By the way, In the next post i can explain a little bit about the code. :)

[1] http://jrfonseca.blogspot.com/2008/04/gallium3d-introduction.html

[2] http://cgit.freedesktop.org/~igor.oliveira/cairo-drm-gallium/


Fun with OpenGL and Shaders

April 23, 2010

Last week i was having fun with OpenGL(in fact QGL) and creating some interesting effects with it like edge detection, embossing and sharpening. So i decided to work with GLSL(OpenGL Shading Language) and create the same effects using Fragment Shaders(yeah hardware accelerated effects).

So i used QGLShaderProgam that allows me create Fragment shaders in a Qt Way(tm). Initially i create two filters the first one was sharpening and the second was edge detection. Both work in a same way(with little modifications), applying a matrix convolution in the image.

The matrix convolution used in sharpening is:

0 -1 0

-1 5 -1

0 -1 0

And the matrix convolution used in edge dection is:

-1 -1 -1

-1 8 -1

-1 -1 -1

Below you can see the fragment shader used in sharpening.

uniform sampler2D sampler;

uniform vec2 offset[9];

uniform int kernel[9];

void main()
{
vec4 sum = vec4(0.0);
int i;

for (i = 0; i < 9; i++) {
vec4 color = texture2D(sampler, gl_TexCoord[0].st + offset[i]);
sum += color * kernel[i];
}

gl_FragColor = sum;
}


The shader used in edge is almost the same

uniform sampler2D sampler;

uniform vec2 offset[9];

uniform int kernel[9];

void main()
{
vec4 sum = vec4(0.0);
int i;

for (i = 0; i < 9; i++) {
vec4 color = texture2D(sampler, gl_TexCoord[0].st + offset[i]);
sum += color * kernel[i];
}

sum += 0.51;

gl_FragColor = sum;
}

The original image used in my experiments can be seen below:

The result of sharpening filter is:

Yeah we have a little bit improvement on the image.

And the result of edge filter is:

The embossing filter is a little bit complicated as you can see:


uniform sampler2D sampler;
uniform vec2 offset[9];
uniform int kernel[9];


void main()
{
vec4 sum = vec4(0.0);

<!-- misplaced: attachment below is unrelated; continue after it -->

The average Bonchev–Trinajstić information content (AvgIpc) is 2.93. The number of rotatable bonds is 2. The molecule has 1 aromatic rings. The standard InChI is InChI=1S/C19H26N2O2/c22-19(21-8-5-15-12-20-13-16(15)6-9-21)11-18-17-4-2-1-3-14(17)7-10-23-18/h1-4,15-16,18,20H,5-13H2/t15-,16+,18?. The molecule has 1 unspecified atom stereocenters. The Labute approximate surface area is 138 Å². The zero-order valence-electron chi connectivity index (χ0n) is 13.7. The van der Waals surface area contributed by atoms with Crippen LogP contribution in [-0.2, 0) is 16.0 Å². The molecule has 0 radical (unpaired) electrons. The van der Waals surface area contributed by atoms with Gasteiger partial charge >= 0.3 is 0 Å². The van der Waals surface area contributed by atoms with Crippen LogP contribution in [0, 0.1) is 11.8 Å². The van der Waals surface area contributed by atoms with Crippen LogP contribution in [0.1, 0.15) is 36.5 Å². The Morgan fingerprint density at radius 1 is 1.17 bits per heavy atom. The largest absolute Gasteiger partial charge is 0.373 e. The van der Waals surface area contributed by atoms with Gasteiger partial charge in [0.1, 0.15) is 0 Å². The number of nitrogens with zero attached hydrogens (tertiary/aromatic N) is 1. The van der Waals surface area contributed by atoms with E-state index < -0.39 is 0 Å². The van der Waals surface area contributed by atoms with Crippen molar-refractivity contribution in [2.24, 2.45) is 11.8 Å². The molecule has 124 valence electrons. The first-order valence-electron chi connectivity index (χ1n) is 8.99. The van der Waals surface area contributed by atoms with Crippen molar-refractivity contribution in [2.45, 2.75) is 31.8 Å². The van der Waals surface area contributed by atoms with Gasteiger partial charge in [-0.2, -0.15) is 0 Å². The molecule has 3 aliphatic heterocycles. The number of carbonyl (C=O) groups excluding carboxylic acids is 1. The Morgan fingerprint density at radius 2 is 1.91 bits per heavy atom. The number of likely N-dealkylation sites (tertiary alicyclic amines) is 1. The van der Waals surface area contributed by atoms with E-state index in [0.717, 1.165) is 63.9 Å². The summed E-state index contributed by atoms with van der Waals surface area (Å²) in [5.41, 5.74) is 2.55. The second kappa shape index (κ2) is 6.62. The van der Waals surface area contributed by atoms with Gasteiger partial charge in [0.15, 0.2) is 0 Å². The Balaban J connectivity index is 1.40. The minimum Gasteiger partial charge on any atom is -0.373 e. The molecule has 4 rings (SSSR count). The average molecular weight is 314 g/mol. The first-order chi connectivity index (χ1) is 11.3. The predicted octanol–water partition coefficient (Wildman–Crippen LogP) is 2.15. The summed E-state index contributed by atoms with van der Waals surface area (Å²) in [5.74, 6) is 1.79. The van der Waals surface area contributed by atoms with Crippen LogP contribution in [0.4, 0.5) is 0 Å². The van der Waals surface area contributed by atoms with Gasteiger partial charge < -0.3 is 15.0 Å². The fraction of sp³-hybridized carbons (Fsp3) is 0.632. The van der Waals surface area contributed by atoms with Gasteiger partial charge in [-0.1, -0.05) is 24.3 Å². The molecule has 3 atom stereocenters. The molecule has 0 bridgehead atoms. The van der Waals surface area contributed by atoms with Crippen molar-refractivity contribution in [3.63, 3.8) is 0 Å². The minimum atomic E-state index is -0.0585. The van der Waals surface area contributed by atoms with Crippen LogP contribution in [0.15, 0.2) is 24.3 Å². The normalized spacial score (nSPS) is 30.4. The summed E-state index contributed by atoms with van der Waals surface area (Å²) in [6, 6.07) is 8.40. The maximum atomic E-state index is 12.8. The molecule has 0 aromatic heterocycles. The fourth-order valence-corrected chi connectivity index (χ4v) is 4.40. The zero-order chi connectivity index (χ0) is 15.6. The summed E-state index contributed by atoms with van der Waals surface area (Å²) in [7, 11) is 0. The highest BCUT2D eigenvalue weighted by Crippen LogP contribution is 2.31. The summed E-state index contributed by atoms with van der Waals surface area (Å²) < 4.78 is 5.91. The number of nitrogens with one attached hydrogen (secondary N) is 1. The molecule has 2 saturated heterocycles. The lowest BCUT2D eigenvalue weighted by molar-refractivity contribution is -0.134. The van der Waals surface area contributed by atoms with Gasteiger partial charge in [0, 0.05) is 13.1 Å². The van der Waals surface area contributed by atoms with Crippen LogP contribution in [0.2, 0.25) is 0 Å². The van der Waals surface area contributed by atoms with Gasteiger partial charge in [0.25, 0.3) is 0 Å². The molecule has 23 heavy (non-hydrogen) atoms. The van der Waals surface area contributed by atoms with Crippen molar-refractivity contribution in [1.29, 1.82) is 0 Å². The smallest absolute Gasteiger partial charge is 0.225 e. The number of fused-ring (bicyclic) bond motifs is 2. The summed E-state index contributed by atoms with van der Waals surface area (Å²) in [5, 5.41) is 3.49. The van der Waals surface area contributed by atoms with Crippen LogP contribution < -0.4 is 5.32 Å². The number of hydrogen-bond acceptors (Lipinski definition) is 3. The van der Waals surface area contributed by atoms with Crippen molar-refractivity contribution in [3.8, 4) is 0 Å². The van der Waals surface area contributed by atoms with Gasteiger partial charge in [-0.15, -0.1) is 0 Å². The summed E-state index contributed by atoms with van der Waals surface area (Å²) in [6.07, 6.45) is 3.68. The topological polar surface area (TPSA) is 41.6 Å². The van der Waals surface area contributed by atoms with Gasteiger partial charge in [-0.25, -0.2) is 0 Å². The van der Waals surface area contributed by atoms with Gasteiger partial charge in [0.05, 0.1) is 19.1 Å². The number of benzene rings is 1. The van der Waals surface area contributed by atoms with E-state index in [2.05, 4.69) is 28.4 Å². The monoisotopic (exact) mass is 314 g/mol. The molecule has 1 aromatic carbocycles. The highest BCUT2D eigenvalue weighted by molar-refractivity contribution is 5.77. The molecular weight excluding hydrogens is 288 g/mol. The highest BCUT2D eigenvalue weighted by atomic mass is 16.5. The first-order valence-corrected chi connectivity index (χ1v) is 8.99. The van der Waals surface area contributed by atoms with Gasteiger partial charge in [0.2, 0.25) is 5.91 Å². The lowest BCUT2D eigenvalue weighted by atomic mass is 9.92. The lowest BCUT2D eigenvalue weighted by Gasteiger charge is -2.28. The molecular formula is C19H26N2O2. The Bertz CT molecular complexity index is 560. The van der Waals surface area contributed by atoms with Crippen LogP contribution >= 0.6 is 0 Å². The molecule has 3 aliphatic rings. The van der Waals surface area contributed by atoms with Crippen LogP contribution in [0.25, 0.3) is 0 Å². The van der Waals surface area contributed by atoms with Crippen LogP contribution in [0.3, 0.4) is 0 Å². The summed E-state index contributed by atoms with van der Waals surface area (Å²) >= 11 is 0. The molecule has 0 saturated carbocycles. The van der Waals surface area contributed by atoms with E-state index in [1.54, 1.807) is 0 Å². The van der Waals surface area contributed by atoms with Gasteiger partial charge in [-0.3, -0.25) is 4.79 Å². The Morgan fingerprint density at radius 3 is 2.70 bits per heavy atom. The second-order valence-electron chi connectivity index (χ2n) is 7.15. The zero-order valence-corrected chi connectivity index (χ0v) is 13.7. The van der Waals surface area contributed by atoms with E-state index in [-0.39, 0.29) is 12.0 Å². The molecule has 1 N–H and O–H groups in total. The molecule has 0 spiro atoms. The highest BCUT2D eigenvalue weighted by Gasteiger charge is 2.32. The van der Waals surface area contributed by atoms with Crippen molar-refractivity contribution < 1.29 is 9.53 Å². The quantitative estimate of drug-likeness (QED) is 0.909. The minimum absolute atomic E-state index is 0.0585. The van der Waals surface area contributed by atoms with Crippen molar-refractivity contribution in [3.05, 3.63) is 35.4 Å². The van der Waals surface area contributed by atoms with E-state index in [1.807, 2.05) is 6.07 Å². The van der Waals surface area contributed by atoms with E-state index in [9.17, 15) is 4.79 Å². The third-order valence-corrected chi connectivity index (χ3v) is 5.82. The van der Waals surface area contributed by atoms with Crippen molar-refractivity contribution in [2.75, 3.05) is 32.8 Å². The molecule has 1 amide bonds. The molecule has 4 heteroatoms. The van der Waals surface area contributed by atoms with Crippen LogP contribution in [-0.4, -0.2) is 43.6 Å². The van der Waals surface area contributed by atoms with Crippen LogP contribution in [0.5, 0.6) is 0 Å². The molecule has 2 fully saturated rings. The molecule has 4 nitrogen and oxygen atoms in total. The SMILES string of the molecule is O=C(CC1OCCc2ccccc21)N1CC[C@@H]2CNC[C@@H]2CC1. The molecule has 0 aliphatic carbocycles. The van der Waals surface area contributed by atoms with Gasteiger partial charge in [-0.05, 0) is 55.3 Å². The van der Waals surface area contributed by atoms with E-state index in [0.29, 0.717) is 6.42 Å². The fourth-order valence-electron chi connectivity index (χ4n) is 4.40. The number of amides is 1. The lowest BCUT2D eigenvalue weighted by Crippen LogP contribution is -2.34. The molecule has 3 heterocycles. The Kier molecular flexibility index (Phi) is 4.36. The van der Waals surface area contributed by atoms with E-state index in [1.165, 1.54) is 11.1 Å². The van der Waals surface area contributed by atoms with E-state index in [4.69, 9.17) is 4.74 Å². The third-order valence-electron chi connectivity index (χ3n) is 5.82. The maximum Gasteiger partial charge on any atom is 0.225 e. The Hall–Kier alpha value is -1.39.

int i = 0;
for( i = 0; i < 9; i++) {
vec4 color_tmp = texture2D(sampler, gl_TexCoord[0].st + offset[i]);
float h = (color_tmp.x + color_tmp.y + color_tmp.z + color_tmp.w)/4.0;
if (h > 1)
h = 1.0;

if (h < 0)
h = 0.0;

vec4 color = vec4(h, h, h, h);
sum.x += color.x * kernel[i];
}

sum.x /= 1.0;
sum.x += 0.51;

if (sum.x > 1)
sum.x = 1;
if (sum.x < 0)
sum.x = 0;

gl_FragColor = vec4(sum.x, sum.x, sum.x, 1);
}

And the result is:

Qt already do OpenGL accelerated filters in QGraphicsEffects classes(look in qt_top_dir/src/opengl/qglpixmapfilter*) it is not anything new but it is interesting use it in others KDE application like krita filters :).


OpenVG whatz up?

February 7, 2010

KDE has been used SVG images for Themes for a long time. So i begun to have an interest in how i could optimize it and look in OpenVG.

The OpenVG definition by Khronos is:
Cross-platform API that provides a low-level hardware acceleration interface for vector graphics libraries such as Flash and SVG. OpenVG has many low level improvements that can be used in SVG like some blend operations. So i thought “what the best way to learn than implementing something?”
From there on i begun my journey. I started to learn about Vega, an opensource implementation of OpenVG done by Zack Rusin using Gallium3D, and studied the Khronos OpenVG specification. Studying OpenVG especification i discover about extesions espefications and read an interesting especification “advanced blending”.

Advanced Blending OpenVG specifies a larger set of blend modes than those in OpenVG. So i begun to implement it but to do it i need to do some refactoring in OpenVG shaders to use tgsi_ureg, right now i am still working in advanced blending but just in my spare time. I already have some advanced blending working like Blend Overlay and Blend Hardlight.

Blend Overlay is defined as: Multiplies or screens the colors, dependent on the destination color. Source colors overlay the destination whilst preserving its highlights and shadows. The destination color is not replaced, but is mixed with the source color to reflect the lightness or darkness of the destination. And

Blend Hardlight is defined as: Multiplies or screens the colors, dependent on the source color value. If the source color is lighter than 0.5, the destination is lightened as if it were screened. If the source color is darker than 0.5, the destination is darkened, as if it were multiplied. The degree of lightening or darkening is proportional to the difference between the source color and 0.5. If it is equal to 0.5 the destination is unchanged. Painting with pure black or white  produces black or white.

To understand better i added support for those blending operations in an OpenVG demo called lion.

This is the default image without any advanced blending applied on it.

Applying Overlay Blending we have:

And applying Blend hardlight we have:

So, after all, what are the benefits in KDE?

Qt has a OpenVG paint engine. The last time that i saw it was in the early stages. Improving OpenVG paint Engine and OpenVG implementations we could improve KDE performance rendering themes and maybe in future we could use SVG icons.


First Post

November 2, 2009

hello Dudes,

It is my first Post in my new blog(yes i had an old one) and i hope to write things about kde, real time OS and Unix.